Data recovery that keep file structure/folders/file names?

Tengis

Supreme [H]ardness
Joined
Jun 11, 2003
Messages
5,083
I have a hard drive I somehow messed up the partition on but when I recover the data it's just in random file names. I'm trying to see if I can recover the original names with the original folders if possible.

The original recovery took a couple days because it's about 4tb of data. I could throw the hard drive in my main system that is faster and possibly recover it with a windows tool? Or a different live distro? I used a command line tool in Linux (can't remember off the top of my head what it's called) and it pretty much recovered everything... but there are thousands of pictures and thousands of video files 🤷‍♂️😔.
 

IdiotInCharge

NVIDIA SHILL
Joined
Jun 13, 2003
Messages
14,712
but there are thousands of pictures and thousands of video files 🤷‍♂️😔
Might try a cataloguing application like Darktable, which is similar to Adobe's Lightroom but free.

Essentially, for media that should have metadata, such an app would load stuff up based on the metadata rather than the file name and allow you to browse through all of it quicker.
 

Tengis

Supreme [H]ardness
Joined
Jun 11, 2003
Messages
5,083
Might try a cataloguing application like Darktable, which is similar to Adobe's Lightroom but free.

Essentially, for media that should have metadata, such an app would load stuff up based on the metadata rather than the file name and allow you to browse through all of it quicker.

It will rename the files based on metadata or just display it? I've never used Lightroom.
 

IdiotInCharge

NVIDIA SHILL
Joined
Jun 13, 2003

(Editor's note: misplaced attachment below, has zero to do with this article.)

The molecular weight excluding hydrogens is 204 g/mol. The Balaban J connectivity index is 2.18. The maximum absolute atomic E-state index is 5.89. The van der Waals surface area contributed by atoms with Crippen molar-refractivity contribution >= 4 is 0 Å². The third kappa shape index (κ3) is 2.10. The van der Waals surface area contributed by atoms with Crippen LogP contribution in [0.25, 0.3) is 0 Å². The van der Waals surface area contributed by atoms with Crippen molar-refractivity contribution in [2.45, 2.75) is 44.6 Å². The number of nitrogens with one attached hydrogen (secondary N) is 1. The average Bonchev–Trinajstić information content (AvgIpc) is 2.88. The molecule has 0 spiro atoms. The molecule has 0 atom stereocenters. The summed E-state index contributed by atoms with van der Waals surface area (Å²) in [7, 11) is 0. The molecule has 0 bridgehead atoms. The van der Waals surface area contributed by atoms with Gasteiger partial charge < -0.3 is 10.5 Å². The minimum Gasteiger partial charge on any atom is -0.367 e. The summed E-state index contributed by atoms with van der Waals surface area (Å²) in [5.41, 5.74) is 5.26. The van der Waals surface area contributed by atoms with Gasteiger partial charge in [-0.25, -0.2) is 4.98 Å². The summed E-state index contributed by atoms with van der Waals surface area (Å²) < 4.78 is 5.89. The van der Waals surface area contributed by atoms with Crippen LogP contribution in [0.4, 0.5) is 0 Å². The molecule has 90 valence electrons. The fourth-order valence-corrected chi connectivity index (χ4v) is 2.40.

Messages
14,712
It will rename the files based on metadata or just display it? I've never used Lightroom.
Display it initially, the tools usually have an option to 'export' with various customizable file name conventions.
 

oliveryuan

n00b
Joined
Feb 18, 2020
Messages
26
I'm trying to see if I can recover the original names with the original folders if possible.
Depends if the file system table/MBR is readable to that extent. Most files do not include their own file names, since they can be renamed through any number of external applications. This is data stored in the file system. Some files may contain tags, such as ID(v3) tags in MP3/audio files. Similar conventions are available in most video container formats and picture/photo file formats, but whether those were used is up to the creator.

But you can try several data recovery software like iBoysoft to see if they can retain all file structures and file names: https://iboysoft.com/data-recovery/free-data-recovery.html
 
Last edited:

Tengis

Supreme [H]ardness
Joined
Jun 11, 2003
Messages
5,083
Try a partition recovery tool such as https://www.cgsecurity.org/wiki/TestDisk ? I would imagine you might want to dd the drive to another drive first if you haven't, then attempt to repair the duplicate. Just a first thought stab in the dark.

I did DD the drive. I haven't been able to recover it even after doing a deep scan... although I've recovered all the data.

At this point I'm just going to sort out the family photos/videos and start over with the rest I think.
 

cjcox

[H]ard|Gawd
Joined
Jun 7, 2004
Messages
1,770
Files are just addressable locations on storage. And "directories" are just special files to present a hierarchical view of such. So, in a "recovery", you might be able to find these orphaned files on a disk, but don't expect too much "meaning" to be found. So, while somewhat painful that context (names, hierarchy, and such) may not be present, at least you were able to get to the data.
 

Mazzspeed

2[H]4U
Joined
Dec 27, 2017
Messages
2,711
Files are just addressable locations on storage. And "directories" are just special files to present a hierarchical view of such. So, in a "recovery", you might be able to find these orphaned files on a disk, but don't expect too much "meaning" to be found. So, while somewhat painful that context (names, hierarchy, and such) may not be present, at least you were able to get to the data.

This 100%. Data recovery is never 'clean'.
 
Top